Legal advice privilege attaches to ‘continuum of communications and meetings’ (Property Alliance v RBS)

Legal advice privilege attaches to ‘continuum of communications and meetings’ (Property Alliance v RBS)

The Chancery Division has considered the principles of legal advice privilege and upheld a claim to it following inspection of the documents in question. In doing so, the High Court has clarified the extent to which communications between a lawyer and its client—which do not, of themselves, explicitly refer to legal advice—may be covered by legal advice privilege to the extent that they form ‘part of the ‘necessary exchange of information of which the object is the giving of legal advice as and when necessary’ (the ‘continuum of communications’). In the present case, the meetings out of which the documents arose all had very substantial legal content and had (unsurprisingly) been led by the lawyers present. The claim to legal advice privilege was therefore upheld.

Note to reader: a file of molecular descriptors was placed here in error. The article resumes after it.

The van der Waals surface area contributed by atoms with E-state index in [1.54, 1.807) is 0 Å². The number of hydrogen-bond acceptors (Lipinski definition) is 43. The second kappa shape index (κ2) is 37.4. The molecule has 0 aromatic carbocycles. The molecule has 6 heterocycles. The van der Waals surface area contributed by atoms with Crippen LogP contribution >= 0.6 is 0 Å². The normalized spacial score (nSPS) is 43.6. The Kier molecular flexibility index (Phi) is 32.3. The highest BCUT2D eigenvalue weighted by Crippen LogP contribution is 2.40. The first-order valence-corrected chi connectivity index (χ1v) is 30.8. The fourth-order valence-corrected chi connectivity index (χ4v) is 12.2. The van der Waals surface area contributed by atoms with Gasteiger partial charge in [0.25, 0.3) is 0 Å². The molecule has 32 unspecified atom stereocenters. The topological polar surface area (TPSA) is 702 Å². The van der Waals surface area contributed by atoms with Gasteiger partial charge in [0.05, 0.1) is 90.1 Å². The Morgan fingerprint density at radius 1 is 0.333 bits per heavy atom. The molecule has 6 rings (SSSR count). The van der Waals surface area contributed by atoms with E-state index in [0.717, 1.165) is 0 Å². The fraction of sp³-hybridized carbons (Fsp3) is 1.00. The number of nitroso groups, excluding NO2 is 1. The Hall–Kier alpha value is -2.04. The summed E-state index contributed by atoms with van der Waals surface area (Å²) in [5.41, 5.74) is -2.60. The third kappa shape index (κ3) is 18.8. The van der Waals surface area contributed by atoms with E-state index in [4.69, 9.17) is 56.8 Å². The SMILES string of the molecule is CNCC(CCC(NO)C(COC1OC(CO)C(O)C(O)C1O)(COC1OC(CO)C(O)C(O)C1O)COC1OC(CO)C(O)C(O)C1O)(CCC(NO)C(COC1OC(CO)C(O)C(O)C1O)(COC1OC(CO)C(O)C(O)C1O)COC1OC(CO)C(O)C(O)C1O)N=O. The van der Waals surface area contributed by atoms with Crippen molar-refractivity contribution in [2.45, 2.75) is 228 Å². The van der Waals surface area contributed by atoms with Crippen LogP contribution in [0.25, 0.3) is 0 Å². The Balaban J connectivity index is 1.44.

Practical implications

This judgment is of interest to practitioners in its clarification of some of the types of documents which may or may not be covered by legal advice privilege, particularly in the context of regulatory investigations. Some of the practical implications which arise, include that:

  • in the context of regulatory investigations (as this was), dealing with and coordinating communications and responses is a serious and complex matter in which advice and assistance from specialist lawyers will naturally be sought by a client
  • it is entirely understandable to give lawyers a leading/co-ordinating role such that they arrange meetings and set agendas as part (though not necessarily the primary part) of the provision of their legal services
  • documents created in this context (even in tabular format) by way of updates and summaries fall precisely into the category of ‘continuum of communication’ (see below) over which legal advice privilege can be claimed. In other words, even if those documents do not expressly refer to legal advice or include words to the effect of ‘please advise me’, they may be protected by legal advice privilege where they were provided as part of the necessary exchange of information, the object of which was the giving of legal advice privilege

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